NE - New Research Shows Even Small Ships Pose Deadly Threat to North American Right Whales
It has long been known that ship strikes involving large vessels pose one of the greatest threats to North Atlantic right whales, whose coastal habitats and tendency to stay close to the water’s surface make them vulnerable to such deadly collisions.
New research by Dal scientists suggests that the endangered animals can also suffer fatal injuries if struck by small boats or by large vessels travelling at slow speeds.
“We’ve shown clearly that small vessels can be a threat to whales. We’ve shown that very light, but fast-moving vessels like trans-oceanic racing sailboats can cause potentially lethal injuries to whales, so it means if you’re in a vessel on the ocean, you may be a threat to these animals,” says Sean Brillant, an adjunct in the Department of Oceanography.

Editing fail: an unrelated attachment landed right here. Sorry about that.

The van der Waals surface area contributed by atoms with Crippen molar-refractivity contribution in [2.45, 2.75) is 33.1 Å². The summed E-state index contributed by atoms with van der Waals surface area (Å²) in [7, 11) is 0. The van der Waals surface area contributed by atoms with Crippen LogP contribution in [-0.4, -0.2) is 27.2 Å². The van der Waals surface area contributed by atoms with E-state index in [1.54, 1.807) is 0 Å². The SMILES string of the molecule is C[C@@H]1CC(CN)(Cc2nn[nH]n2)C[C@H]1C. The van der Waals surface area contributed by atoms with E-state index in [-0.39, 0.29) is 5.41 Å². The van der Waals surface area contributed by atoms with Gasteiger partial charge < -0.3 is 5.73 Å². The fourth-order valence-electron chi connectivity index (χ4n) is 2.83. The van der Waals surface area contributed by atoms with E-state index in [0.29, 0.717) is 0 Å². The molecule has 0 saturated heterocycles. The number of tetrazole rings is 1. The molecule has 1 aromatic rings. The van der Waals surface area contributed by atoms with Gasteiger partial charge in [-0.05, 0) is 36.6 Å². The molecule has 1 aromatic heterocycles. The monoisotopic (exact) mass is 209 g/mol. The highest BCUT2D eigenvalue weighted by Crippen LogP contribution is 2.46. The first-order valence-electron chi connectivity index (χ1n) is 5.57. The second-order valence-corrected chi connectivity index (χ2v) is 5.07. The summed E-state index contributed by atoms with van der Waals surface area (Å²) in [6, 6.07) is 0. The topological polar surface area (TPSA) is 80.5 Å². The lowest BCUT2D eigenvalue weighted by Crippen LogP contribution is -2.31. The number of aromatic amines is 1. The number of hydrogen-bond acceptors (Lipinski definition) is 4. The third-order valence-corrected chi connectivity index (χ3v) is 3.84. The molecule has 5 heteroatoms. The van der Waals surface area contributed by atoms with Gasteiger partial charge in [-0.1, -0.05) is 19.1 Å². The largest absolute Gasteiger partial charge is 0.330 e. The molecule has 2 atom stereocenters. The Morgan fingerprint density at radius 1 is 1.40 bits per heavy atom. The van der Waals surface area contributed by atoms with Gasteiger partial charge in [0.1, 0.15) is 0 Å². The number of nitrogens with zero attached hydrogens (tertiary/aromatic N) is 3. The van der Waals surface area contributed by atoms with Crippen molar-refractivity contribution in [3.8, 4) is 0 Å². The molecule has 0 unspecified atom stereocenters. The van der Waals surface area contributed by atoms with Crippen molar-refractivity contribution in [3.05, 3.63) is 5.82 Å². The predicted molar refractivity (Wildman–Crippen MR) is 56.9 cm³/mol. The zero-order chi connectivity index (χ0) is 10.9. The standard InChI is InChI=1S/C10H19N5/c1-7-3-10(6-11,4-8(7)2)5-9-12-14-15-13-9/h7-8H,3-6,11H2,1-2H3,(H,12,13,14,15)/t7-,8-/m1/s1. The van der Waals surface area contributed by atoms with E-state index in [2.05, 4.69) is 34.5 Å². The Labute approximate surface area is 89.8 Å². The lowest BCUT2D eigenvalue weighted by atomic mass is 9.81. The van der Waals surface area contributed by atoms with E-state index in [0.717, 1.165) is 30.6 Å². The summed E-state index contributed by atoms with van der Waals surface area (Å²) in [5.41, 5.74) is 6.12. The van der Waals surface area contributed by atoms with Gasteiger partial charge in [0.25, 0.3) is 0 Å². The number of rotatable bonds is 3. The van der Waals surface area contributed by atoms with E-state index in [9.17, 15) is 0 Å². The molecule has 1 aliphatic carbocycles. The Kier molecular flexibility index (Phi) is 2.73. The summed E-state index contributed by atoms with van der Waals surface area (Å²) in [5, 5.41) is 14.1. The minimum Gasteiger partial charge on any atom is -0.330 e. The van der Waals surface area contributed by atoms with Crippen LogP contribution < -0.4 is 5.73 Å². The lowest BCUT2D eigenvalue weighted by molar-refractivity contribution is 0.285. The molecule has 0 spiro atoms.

“We also showed that there is indeed no safe speed for large vessels when it comes to whales and we are not going to solve the whale death problem from ship strikes simply by reducing speeds.”
Beyond broken bones
Dr. Brillant worked with Dan Kelley, a physical oceanographer at Dal, and former Dal student James Vlasic to construct biophysical models that predict the stresses whales experience during collisions.